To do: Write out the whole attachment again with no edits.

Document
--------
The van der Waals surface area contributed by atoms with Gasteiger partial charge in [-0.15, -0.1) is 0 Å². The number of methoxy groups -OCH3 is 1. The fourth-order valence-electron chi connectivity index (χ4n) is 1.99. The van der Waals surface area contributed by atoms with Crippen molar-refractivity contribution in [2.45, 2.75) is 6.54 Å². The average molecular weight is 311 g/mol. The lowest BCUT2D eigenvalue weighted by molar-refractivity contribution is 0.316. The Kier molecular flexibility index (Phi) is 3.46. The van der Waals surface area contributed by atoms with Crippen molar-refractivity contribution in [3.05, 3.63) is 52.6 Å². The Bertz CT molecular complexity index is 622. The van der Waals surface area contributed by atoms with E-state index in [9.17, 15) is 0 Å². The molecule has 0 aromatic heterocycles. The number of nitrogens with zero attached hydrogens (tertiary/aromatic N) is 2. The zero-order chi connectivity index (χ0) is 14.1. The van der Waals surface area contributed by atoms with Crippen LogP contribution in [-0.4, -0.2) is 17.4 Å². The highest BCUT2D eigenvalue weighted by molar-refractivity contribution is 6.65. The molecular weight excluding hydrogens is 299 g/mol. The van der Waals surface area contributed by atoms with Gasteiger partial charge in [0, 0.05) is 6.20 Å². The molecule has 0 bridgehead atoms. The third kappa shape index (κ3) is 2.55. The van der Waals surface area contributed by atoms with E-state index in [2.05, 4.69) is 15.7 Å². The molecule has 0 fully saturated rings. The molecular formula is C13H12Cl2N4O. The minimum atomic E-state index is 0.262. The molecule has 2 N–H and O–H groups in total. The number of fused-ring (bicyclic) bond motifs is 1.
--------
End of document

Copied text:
The van der Waals surface area contributed by atoms with Gasteiger partial charge in [-0.15, -0.1) is 0 Å². The number of methoxy groups -OCH3 is 1. The fourth-order valence-electron chi connectivity index (χ4n) is 1.99. The van der Waals surface area contributed by atoms with Crippen molar-refractivity contribution in [2.45, 2.75) is 6.54 Å². The average molecular weight is 311 g/mol. The lowest BCUT2D eigenvalue weighted by molar-refractivity contribution is 0.316. The Kier molecular flexibility index (Phi) is 3.46. The van der Waals surface area contributed by atoms with Crippen molar-refractivity contribution in [3.05, 3.63) is 52.6 Å². The Bertz CT molecular complexity index is 622. The van der Waals surface area contributed by atoms with E-state index in [9.17, 15) is 0 Å². The molecule has 0 aromatic heterocycles. The number of nitrogens with zero attached hydrogens (tertiary/aromatic N) is 2. The zero-order chi connectivity index (χ0) is 14.1. The van der Waals surface area contributed by atoms with Crippen LogP contribution in [-0.4, -0.2) is 17.4 Å². The highest BCUT2D eigenvalue weighted by molar-refractivity contribution is 6.65. The molecular weight excluding hydrogens is 299 g/mol. The van der Waals surface area contributed by atoms with Gasteiger partial charge in [0, 0.05) is 6.20 Å². The molecule has 0 bridgehead atoms. The third kappa shape index (κ3) is 2.55. The van der Waals surface area contributed by atoms with E-state index in [2.05, 4.69) is 15.7 Å². The molecule has 0 fully saturated rings. The molecular formula is C13H12Cl2N4O. The minimum atomic E-state index is 0.262. The molecule has 2 N–H and O–H groups in total. The number of fused-ring (bicyclic) bond motifs is 1.